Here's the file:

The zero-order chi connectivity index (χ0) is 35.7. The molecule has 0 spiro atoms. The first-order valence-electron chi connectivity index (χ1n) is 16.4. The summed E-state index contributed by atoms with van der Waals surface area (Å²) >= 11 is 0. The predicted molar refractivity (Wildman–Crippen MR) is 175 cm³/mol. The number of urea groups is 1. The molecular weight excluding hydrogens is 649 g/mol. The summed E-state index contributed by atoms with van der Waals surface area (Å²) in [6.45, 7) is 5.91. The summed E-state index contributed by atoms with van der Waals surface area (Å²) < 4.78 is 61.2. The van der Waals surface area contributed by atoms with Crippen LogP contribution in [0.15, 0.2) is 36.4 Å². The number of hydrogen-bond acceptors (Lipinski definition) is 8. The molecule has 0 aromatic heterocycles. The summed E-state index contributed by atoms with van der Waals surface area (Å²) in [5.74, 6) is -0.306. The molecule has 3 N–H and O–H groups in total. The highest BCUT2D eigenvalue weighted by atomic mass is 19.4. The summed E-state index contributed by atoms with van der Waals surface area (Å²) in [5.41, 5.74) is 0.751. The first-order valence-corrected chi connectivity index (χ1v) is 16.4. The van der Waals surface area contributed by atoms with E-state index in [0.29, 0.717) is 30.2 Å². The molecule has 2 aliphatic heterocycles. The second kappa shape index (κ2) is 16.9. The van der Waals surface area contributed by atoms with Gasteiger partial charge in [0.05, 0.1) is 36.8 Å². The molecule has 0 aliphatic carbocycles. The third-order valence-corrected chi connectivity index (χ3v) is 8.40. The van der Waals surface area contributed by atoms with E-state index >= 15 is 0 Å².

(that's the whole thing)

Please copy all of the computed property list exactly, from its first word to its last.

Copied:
The zero-order chi connectivity index (χ0) is 35.7. The molecule has 0 spiro atoms. The first-order valence-electron chi connectivity index (χ1n) is 16.4. The summed E-state index contributed by atoms with van der Waals surface area (Å²) >= 11 is 0. The predicted molar refractivity (Wildman–Crippen MR) is 175 cm³/mol. The number of urea groups is 1. The molecular weight excluding hydrogens is 649 g/mol. The summed E-state index contributed by atoms with van der Waals surface area (Å²) in [6.45, 7) is 5.91. The summed E-state index contributed by atoms with van der Waals surface area (Å²) < 4.78 is 61.2. The van der Waals surface area contributed by atoms with Crippen LogP contribution in [0.15, 0.2) is 36.4 Å². The number of hydrogen-bond acceptors (Lipinski definition) is 8. The molecule has 0 aromatic heterocycles. The summed E-state index contributed by atoms with van der Waals surface area (Å²) in [5.74, 6) is -0.306. The molecule has 3 N–H and O–H groups in total. The highest BCUT2D eigenvalue weighted by atomic mass is 19.4. The summed E-state index contributed by atoms with van der Waals surface area (Å²) in [5.41, 5.74) is 0.751. The first-order valence-corrected chi connectivity index (χ1v) is 16.4. The van der Waals surface area contributed by atoms with E-state index in [0.29, 0.717) is 30.2 Å². The molecule has 2 aliphatic heterocycles. The second kappa shape index (κ2) is 16.9. The van der Waals surface area contributed by atoms with Gasteiger partial charge in [0.05, 0.1) is 36.8 Å². The molecule has 0 aliphatic carbocycles. The third-order valence-corrected chi connectivity index (χ3v) is 8.40. The van der Waals surface area contributed by atoms with E-state index >= 15 is 0 Å².